A Grief Support Blog

This blog will allow you the opportunity to acquire both support and guidance after experiencing a significant loss.

The Grief Process: The life experience no one escapes

Sadly, much of the information available on the topic of the grief process is incorrect and not helpful for people devastated by significant emotional loss.

For more than 35 years we, at The Grief Recovery Institute®, have been observing and assisting hundreds of thousands of grievers worldwide. As the result we are constantly publishing correct information about grief. Our solution for people who are dealing with grief is embodied in The Grief Recovery Method®, which over the years has become the gold standard for recovery from grief.

What is the grief process?

“Grief is the conflicting feelings we experience following the end of, or the change in any familiar pattern of behavior.”

A simple example would be when my mother died. She had been ill for over six years. One morning I received the call that she had passed away peacefully in her sleep. Immediately two thoughts jumped into my mind. One was, “Thank God.” Which is a positive feeling. Moments later the second thought was, “I’m going to miss her sweet smile.” Notice that both feelings are normal and natural and as such are part of grief.

The same example could also apply to all kinds of loss. Let’s look at loss of trust. A friend betrays you. A first feeling might be one of sadness or even anger. While the second feeling might be one of relief that you found out about the loss now instead of later.

Although grief is the normal and natural response to loss of any kind, it is shrouded in mystery and misunderstanding. There is more confusion surrounding grief than any other human experience – and this confusion grows each year.

Using Intellect doesn't help

The Grief Process: Using intellect doesnEducated people write articles; the psychotherapeutic community publishes articles; the entertainment community through television and movies tries to address the topic of grief. What they all have in common is that they try to address grief through intellect. And grief is an emotional event, not an intellectual one.


Recently a small war has been raging over the upcoming publication of the DSM-V (Diagnostic and Statistical Manual of Mental Disorders). It has even gone so far as to try to label normal grief as what they call an MDE (Major Depressive Episode).

Grief is an emotional experience and no matter how hard society tries to act as if sad feelings don’t exist – they do. Trying to use intellect to heal your heart will not work. Only the correct set of actions that lead to what is unresolved emotionally in a relationship will help.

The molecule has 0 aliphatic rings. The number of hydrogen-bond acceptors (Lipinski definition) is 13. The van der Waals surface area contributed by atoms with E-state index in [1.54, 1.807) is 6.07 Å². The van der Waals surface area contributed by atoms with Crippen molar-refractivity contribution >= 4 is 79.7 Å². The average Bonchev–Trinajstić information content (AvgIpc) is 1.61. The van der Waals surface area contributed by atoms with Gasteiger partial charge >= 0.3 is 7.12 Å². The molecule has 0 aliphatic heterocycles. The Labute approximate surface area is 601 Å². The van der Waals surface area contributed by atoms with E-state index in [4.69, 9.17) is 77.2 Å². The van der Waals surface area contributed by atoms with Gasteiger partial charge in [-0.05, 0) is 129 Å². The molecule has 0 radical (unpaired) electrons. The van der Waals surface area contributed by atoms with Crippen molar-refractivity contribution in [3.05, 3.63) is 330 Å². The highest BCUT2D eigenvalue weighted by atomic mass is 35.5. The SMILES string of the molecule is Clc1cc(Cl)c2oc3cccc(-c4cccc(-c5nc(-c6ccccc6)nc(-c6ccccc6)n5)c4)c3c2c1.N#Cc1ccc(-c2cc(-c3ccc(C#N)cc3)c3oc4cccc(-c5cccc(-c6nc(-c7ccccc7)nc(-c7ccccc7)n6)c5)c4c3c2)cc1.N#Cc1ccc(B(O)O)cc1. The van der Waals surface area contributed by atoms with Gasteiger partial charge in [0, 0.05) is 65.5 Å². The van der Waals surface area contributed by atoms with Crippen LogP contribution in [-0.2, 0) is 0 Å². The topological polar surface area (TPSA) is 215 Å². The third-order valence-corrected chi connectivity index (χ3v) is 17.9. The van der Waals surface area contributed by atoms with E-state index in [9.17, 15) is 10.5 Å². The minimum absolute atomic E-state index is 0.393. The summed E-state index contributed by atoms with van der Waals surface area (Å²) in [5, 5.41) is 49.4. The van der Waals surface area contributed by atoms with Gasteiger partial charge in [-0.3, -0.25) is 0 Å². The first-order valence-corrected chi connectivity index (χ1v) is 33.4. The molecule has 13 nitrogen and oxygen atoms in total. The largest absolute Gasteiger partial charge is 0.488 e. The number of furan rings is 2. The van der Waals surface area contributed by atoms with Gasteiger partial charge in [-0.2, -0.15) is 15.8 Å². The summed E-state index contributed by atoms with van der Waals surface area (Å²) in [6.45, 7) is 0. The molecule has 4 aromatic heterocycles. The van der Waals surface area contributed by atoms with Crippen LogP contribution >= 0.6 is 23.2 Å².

Image credit: tommasolizzul / 123RF Stock Photo


I don't believe that there are "correct" ways to deal with grief. Each person's loss is unique to that person. You can work on what NOT to say to someone who has just suffered a traumatic loss. Often, saying nothing but just expressing concern and care go a long way. And, if you make a mistake in what you say but show by your actions that you care, your actions will speak louder than your words.

Hi Nancy,

Thanks for your note.

We agree 100% with the idea that each person’s loss is unique to them. In The Grief Recovery Handbook, on pages 14/15 we say: “There are no absolutes in grief. There are no reactions so universal that all, or even most, people will experience them. There is only one unalterable truth: All relationships are unique.”

But respectfully, we disagree with the idea idea that there are no correct ways to deal with unresolved grief. [yes, I added the word “unresolved” which wasn’t in your comment].

On page 8 of the Handbook, there is a bold headline that says, “Recovery from loss is achieved by a series of small and correct choices made by the griever.”

I did that because the last sentence in John’s blog says, “Only the correct set of actions that lead to what is unresolved emotionally in a relationship will help.” And the key in that sentence is the phrase, “unresolved emotionally.”

The fact may well be that we are not in disagreement with you at all, as long as it’s understood that The Grief Recovery Method is not about grief as such, it’s about helping people deal with the unresolved grief.

Warm regards,

Russell and John

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